Rottlerin exhibits antitumor activity via down-regulation of TAZ in non-small cell lung cancer

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Rottlerin, a polyphenolic compound derived from Mallotus philipinensis, has been reported to exhibit anti-tumor activities in a variety of human malignancies including NSCLC (non-small cell lung cancer). TAZ (transcriptional co-activator with PDZbinding motif), one of the key activators in Hippo pathway, has been characterized as an oncoprotein. Therefore, inhibition of TAZ could be useful for the treatment of human cancers. In the current study, we aimed to explore whether rottlerin inhibits the expression of TAZ in NSCLC, leading to its anti-cancer activity. Multiple approaches were applied for determining the mechanism of rottlerin-mediated antitumor function, including cell growth assay, Flow cytometry, wound healing assay, invasion assay, Western blotting, and transfection. We found that rottlerin inhibited cell growth, triggered apoptosis, arrested cell cycle, and retarded cell invasion in NSCLC cells. Moreover, our results showed that overexpression of TAZ enhanced cell growth, stimulated apoptosis, and promoted cell migration and invasion. Consistently, inhibition of TAZ exhibited anti-tumor activity in NSCLC cells. Notably, we validated that rottlerin exerted its tumor suppressive function via inactivation of TAZ in NSCLC cells. Taken together, our study indicates that inhibition of TAZ by rottlerin could be a promising strategy for the prevention and therapy of NSCLC.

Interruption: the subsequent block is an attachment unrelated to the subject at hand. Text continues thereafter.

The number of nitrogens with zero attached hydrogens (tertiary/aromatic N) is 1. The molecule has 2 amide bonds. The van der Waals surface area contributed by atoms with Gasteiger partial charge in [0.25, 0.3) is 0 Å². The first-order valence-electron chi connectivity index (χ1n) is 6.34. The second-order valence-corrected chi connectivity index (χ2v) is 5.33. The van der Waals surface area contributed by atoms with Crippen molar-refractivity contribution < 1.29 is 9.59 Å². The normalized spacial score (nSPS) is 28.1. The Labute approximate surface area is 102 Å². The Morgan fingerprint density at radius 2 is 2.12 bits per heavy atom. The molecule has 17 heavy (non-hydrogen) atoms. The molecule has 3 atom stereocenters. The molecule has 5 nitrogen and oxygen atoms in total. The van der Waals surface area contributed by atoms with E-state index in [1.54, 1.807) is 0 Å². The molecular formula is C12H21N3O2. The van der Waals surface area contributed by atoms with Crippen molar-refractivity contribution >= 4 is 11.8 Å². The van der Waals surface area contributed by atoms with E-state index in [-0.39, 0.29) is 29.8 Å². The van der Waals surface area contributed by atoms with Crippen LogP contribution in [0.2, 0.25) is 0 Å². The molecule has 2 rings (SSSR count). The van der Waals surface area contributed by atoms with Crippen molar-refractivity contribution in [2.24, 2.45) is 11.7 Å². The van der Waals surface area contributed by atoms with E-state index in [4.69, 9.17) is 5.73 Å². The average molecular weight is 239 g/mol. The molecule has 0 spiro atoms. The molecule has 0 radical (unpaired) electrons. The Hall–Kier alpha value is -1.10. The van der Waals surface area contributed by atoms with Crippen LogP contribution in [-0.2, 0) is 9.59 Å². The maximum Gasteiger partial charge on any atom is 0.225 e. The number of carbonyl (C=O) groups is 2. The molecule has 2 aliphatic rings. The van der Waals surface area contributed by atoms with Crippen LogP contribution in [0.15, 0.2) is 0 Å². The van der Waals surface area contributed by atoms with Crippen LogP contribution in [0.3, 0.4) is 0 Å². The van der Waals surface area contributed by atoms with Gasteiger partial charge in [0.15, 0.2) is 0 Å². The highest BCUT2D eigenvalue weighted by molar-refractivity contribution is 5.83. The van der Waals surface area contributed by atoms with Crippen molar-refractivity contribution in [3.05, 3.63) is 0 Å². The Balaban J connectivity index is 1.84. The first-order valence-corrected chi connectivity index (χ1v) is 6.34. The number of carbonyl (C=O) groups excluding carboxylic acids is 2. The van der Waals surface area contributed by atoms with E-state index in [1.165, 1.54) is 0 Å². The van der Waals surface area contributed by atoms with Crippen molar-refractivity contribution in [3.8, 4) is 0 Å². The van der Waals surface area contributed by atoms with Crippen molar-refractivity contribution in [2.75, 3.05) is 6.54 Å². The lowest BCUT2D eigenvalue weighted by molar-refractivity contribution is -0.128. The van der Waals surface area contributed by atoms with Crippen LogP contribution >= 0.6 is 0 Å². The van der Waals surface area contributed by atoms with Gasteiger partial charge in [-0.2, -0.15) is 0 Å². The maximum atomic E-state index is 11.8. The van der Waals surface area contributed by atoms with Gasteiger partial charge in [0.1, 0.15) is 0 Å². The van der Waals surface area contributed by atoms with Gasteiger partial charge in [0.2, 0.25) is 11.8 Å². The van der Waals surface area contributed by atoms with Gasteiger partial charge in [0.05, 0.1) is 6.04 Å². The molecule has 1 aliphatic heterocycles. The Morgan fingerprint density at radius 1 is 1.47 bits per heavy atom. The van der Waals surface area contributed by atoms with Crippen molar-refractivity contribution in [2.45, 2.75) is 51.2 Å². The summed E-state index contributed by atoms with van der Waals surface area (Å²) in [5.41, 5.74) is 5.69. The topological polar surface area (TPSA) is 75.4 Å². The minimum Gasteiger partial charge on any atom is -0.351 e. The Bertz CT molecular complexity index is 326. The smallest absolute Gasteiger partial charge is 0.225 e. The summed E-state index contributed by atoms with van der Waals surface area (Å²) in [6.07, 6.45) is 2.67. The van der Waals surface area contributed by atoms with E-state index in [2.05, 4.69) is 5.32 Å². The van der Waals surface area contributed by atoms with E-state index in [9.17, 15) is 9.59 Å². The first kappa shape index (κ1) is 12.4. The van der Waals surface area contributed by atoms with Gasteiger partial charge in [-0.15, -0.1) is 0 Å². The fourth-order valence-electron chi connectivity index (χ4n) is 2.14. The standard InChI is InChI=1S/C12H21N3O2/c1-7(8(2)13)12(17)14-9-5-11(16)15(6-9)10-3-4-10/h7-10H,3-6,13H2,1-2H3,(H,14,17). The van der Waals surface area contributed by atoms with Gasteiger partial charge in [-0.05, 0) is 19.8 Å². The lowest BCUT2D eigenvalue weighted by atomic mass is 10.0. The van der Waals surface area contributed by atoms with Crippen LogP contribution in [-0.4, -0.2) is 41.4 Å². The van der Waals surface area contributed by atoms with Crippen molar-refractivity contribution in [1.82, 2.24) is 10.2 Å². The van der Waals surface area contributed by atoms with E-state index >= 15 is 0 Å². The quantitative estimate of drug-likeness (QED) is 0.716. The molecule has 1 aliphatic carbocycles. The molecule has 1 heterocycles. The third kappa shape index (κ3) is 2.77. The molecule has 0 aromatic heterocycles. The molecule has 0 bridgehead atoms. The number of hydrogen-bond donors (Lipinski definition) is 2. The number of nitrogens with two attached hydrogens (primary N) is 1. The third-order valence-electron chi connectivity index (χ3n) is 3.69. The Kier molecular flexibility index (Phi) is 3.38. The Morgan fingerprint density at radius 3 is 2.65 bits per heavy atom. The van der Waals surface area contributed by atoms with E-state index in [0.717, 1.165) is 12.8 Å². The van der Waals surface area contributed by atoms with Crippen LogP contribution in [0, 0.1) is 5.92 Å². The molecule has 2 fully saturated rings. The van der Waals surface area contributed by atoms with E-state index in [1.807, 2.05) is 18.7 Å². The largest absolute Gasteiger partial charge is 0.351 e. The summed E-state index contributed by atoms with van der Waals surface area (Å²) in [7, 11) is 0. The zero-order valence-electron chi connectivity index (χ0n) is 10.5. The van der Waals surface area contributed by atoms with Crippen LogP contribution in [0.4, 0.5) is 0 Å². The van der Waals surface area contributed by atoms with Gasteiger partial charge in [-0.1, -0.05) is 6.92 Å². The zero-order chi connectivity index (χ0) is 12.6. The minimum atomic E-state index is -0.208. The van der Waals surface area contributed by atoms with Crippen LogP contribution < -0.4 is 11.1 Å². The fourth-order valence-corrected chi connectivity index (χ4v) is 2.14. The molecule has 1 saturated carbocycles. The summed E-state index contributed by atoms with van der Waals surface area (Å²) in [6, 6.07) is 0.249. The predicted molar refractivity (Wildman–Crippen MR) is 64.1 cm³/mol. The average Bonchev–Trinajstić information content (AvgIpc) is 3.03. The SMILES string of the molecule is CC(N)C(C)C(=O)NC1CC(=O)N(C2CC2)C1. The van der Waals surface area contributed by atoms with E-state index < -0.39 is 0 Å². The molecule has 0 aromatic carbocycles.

Zhao, Z., Zheng, N., Wang, L., Hou, Y., Zhou, X., & Wang, Z. (2017). Rottlerin exhibits antitumor activity via down-regulation of TAZ in non-small cell lung cancer. Oncotarget, 8(5), 7827–7838.

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